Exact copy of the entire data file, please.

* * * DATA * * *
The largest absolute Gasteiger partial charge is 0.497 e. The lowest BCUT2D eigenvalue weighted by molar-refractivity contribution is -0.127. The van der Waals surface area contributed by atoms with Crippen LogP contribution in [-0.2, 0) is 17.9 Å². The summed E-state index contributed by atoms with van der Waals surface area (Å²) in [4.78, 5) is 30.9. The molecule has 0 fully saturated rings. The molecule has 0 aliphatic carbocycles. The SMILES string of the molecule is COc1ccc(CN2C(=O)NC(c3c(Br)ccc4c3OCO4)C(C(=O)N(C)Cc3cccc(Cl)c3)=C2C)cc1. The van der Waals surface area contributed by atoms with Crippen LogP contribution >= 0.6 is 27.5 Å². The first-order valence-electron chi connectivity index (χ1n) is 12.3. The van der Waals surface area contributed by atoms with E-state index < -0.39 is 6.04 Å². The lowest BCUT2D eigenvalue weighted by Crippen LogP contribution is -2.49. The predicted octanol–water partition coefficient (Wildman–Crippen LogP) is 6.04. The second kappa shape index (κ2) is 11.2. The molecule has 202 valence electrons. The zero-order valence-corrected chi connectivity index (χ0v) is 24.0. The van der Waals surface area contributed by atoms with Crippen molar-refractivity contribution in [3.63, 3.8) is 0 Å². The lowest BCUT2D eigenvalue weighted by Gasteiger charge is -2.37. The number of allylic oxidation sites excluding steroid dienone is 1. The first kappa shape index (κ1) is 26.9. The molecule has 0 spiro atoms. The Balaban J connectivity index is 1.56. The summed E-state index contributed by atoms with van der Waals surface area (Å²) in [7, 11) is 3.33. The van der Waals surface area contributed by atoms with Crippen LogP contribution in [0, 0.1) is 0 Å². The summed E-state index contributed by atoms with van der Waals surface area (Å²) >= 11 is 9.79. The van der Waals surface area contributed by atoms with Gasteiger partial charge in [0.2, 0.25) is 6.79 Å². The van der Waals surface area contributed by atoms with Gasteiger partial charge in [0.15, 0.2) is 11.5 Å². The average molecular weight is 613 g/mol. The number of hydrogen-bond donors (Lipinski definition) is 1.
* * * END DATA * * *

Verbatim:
The largest absolute Gasteiger partial charge is 0.497 e. The lowest BCUT2D eigenvalue weighted by molar-refractivity contribution is -0.127. The van der Waals surface area contributed by atoms with Crippen LogP contribution in [-0.2, 0) is 17.9 Å². The summed E-state index contributed by atoms with van der Waals surface area (Å²) in [4.78, 5) is 30.9. The molecule has 0 fully saturated rings. The molecule has 0 aliphatic carbocycles. The SMILES string of the molecule is COc1ccc(CN2C(=O)NC(c3c(Br)ccc4c3OCO4)C(C(=O)N(C)Cc3cccc(Cl)c3)=C2C)cc1. The van der Waals surface area contributed by atoms with Crippen LogP contribution >= 0.6 is 27.5 Å². The first-order valence-electron chi connectivity index (χ1n) is 12.3. The van der Waals surface area contributed by atoms with E-state index < -0.39 is 6.04 Å². The lowest BCUT2D eigenvalue weighted by Crippen LogP contribution is -2.49. The predicted octanol–water partition coefficient (Wildman–Crippen LogP) is 6.04. The second kappa shape index (κ2) is 11.2. The molecule has 202 valence electrons. The zero-order valence-corrected chi connectivity index (χ0v) is 24.0. The van der Waals surface area contributed by atoms with Crippen molar-refractivity contribution in [3.63, 3.8) is 0 Å². The lowest BCUT2D eigenvalue weighted by Gasteiger charge is -2.37. The number of allylic oxidation sites excluding steroid dienone is 1. The first kappa shape index (κ1) is 26.9. The molecule has 0 spiro atoms. The Balaban J connectivity index is 1.56. The summed E-state index contributed by atoms with van der Waals surface area (Å²) in [7, 11) is 3.33. The van der Waals surface area contributed by atoms with Crippen LogP contribution in [0, 0.1) is 0 Å². The summed E-state index contributed by atoms with van der Waals surface area (Å²) >= 11 is 9.79. The van der Waals surface area contributed by atoms with Gasteiger partial charge in [0.2, 0.25) is 6.79 Å². The van der Waals surface area contributed by atoms with Gasteiger partial charge in [0.15, 0.2) is 11.5 Å². The average molecular weight is 613 g/mol. The number of hydrogen-bond donors (Lipinski definition) is 1.